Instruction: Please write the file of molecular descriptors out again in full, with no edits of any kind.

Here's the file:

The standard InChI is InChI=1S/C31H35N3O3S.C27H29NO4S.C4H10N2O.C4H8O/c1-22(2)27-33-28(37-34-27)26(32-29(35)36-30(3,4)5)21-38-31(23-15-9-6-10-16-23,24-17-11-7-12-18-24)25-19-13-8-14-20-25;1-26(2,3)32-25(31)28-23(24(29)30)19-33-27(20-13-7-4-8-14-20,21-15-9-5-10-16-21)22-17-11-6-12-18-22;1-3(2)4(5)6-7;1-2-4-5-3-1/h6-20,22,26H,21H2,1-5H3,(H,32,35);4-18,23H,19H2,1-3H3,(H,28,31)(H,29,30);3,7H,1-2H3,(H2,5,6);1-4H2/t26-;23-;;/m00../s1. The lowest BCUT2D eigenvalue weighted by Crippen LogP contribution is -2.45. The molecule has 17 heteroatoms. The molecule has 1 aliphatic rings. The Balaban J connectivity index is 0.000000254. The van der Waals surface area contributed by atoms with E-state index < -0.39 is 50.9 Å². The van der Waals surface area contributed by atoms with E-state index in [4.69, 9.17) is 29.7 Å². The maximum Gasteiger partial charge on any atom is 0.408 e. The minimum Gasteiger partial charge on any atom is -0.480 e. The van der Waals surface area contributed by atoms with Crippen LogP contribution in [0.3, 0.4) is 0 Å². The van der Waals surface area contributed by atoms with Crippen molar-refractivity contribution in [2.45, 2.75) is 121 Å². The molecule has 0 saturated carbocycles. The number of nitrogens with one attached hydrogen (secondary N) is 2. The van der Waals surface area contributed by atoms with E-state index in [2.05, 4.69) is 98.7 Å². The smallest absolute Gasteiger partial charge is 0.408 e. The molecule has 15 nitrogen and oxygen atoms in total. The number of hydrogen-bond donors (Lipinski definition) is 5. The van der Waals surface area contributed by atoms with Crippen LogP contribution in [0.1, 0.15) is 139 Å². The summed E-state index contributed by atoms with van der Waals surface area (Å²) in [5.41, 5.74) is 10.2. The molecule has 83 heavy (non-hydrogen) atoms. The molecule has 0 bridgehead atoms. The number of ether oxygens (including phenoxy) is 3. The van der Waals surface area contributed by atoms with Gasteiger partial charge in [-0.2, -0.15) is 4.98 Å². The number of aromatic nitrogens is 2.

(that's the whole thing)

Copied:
The standard InChI is InChI=1S/C31H35N3O3S.C27H29NO4S.C4H10N2O.C4H8O/c1-22(2)27-33-28(37-34-27)26(32-29(35)36-30(3,4)5)21-38-31(23-15-9-6-10-16-23,24-17-11-7-12-18-24)25-19-13-8-14-20-25;1-26(2,3)32-25(31)28-23(24(29)30)19-33-27(20-13-7-4-8-14-20,21-15-9-5-10-16-21)22-17-11-6-12-18-22;1-3(2)4(5)6-7;1-2-4-5-3-1/h6-20,22,26H,21H2,1-5H3,(H,32,35);4-18,23H,19H2,1-3H3,(H,28,31)(H,29,30);3,7H,1-2H3,(H2,5,6);1-4H2/t26-;23-;;/m00../s1. The lowest BCUT2D eigenvalue weighted by Crippen LogP contribution is -2.45. The molecule has 17 heteroatoms. The molecule has 1 aliphatic rings. The Balaban J connectivity index is 0.000000254. The van der Waals surface area contributed by atoms with E-state index < -0.39 is 50.9 Å². The van der Waals surface area contributed by atoms with E-state index in [4.69, 9.17) is 29.7 Å². The maximum Gasteiger partial charge on any atom is 0.408 e. The minimum Gasteiger partial charge on any atom is -0.480 e. The van der Waals surface area contributed by atoms with Crippen LogP contribution in [0.3, 0.4) is 0 Å². The van der Waals surface area contributed by atoms with Crippen molar-refractivity contribution in [2.45, 2.75) is 121 Å². The molecule has 0 saturated carbocycles. The number of nitrogens with one attached hydrogen (secondary N) is 2. The van der Waals surface area contributed by atoms with E-state index in [2.05, 4.69) is 98.7 Å². The smallest absolute Gasteiger partial charge is 0.408 e. The molecule has 15 nitrogen and oxygen atoms in total. The number of hydrogen-bond donors (Lipinski definition) is 5. The van der Waals surface area contributed by atoms with Crippen LogP contribution in [0.1, 0.15) is 139 Å². The summed E-state index contributed by atoms with van der Waals surface area (Å²) in [5.41, 5.74) is 10.2. The molecule has 83 heavy (non-hydrogen) atoms. The molecule has 0 bridgehead atoms. The number of ether oxygens (including phenoxy) is 3. The van der Waals surface area contributed by atoms with Gasteiger partial charge in [-0.2, -0.15) is 4.98 Å². The number of aromatic nitrogens is 2.